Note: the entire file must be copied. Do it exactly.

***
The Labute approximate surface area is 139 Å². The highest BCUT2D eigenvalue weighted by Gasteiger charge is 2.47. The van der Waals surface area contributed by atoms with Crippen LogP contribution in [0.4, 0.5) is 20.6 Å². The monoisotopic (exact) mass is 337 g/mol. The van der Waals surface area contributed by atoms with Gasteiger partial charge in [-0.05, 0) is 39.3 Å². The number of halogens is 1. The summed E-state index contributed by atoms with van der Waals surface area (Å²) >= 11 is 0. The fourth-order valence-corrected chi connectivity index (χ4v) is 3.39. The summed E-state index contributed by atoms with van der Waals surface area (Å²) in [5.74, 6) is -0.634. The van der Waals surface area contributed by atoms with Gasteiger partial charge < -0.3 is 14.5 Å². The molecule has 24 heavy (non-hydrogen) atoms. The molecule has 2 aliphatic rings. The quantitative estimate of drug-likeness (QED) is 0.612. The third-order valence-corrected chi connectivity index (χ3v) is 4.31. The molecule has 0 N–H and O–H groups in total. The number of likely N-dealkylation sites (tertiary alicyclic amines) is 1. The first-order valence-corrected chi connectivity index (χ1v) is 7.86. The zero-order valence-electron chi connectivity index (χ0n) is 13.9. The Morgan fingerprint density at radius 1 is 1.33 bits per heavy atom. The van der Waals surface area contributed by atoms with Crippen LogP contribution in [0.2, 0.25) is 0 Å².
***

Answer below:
The Labute approximate surface area is 139 Å². The highest BCUT2D eigenvalue weighted by Gasteiger charge is 2.47. The van der Waals surface area contributed by atoms with Crippen LogP contribution in [0.4, 0.5) is 20.6 Å². The monoisotopic (exact) mass is 337 g/mol. The van der Waals surface area contributed by atoms with Gasteiger partial charge in [-0.05, 0) is 39.3 Å². The number of halogens is 1. The summed E-state index contributed by atoms with van der Waals surface area (Å²) >= 11 is 0. The fourth-order valence-corrected chi connectivity index (χ4v) is 3.39. The summed E-state index contributed by atoms with van der Waals surface area (Å²) in [5.74, 6) is -0.634. The van der Waals surface area contributed by atoms with Gasteiger partial charge < -0.3 is 14.5 Å². The molecule has 24 heavy (non-hydrogen) atoms. The molecule has 2 aliphatic rings. The quantitative estimate of drug-likeness (QED) is 0.612. The third-order valence-corrected chi connectivity index (χ3v) is 4.31. The molecule has 0 N–H and O–H groups in total. The number of likely N-dealkylation sites (tertiary alicyclic amines) is 1. The first-order valence-corrected chi connectivity index (χ1v) is 7.86. The zero-order valence-electron chi connectivity index (χ0n) is 13.9. The Morgan fingerprint density at radius 1 is 1.33 bits per heavy atom. The van der Waals surface area contributed by atoms with Crippen LogP contribution in [0.2, 0.25) is 0 Å².